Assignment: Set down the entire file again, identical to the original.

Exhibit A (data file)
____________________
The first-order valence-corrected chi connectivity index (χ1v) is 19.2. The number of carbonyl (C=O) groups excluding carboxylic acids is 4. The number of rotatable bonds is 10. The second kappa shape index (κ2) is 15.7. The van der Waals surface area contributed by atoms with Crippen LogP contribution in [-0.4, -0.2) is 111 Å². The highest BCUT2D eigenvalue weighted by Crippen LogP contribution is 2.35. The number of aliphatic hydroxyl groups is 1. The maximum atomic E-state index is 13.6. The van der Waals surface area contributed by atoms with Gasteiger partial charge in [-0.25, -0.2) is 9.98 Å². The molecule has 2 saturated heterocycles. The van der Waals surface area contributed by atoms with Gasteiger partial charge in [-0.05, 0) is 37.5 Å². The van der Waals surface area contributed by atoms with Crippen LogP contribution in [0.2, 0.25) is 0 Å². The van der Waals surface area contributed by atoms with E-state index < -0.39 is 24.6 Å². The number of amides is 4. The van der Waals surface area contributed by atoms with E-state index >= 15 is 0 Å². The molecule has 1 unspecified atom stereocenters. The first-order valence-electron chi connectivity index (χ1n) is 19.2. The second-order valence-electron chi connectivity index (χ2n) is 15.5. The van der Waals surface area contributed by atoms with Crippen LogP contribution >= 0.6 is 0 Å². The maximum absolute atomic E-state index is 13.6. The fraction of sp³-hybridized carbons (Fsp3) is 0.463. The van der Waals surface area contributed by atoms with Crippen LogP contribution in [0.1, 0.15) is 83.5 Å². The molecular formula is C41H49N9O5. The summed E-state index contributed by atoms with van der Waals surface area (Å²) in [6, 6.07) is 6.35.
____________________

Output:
The first-order valence-corrected chi connectivity index (χ1v) is 19.2. The number of carbonyl (C=O) groups excluding carboxylic acids is 4. The number of rotatable bonds is 10. The second kappa shape index (κ2) is 15.7. The van der Waals surface area contributed by atoms with Crippen LogP contribution in [-0.4, -0.2) is 111 Å². The highest BCUT2D eigenvalue weighted by Crippen LogP contribution is 2.35. The number of aliphatic hydroxyl groups is 1. The maximum atomic E-state index is 13.6. The van der Waals surface area contributed by atoms with Gasteiger partial charge in [-0.25, -0.2) is 9.98 Å². The molecule has 2 saturated heterocycles. The van der Waals surface area contributed by atoms with Gasteiger partial charge in [-0.05, 0) is 37.5 Å². The van der Waals surface area contributed by atoms with Crippen LogP contribution in [0.2, 0.25) is 0 Å². The van der Waals surface area contributed by atoms with E-state index < -0.39 is 24.6 Å². The number of amides is 4. The van der Waals surface area contributed by atoms with E-state index >= 15 is 0 Å². The molecule has 1 unspecified atom stereocenters. The first-order valence-electron chi connectivity index (χ1n) is 19.2. The second-order valence-electron chi connectivity index (χ2n) is 15.5. The van der Waals surface area contributed by atoms with Crippen LogP contribution >= 0.6 is 0 Å². The maximum absolute atomic E-state index is 13.6. The fraction of sp³-hybridized carbons (Fsp3) is 0.463. The van der Waals surface area contributed by atoms with Crippen LogP contribution in [0.1, 0.15) is 83.5 Å². The molecular formula is C41H49N9O5. The summed E-state index contributed by atoms with van der Waals surface area (Å²) in [6, 6.07) is 6.35.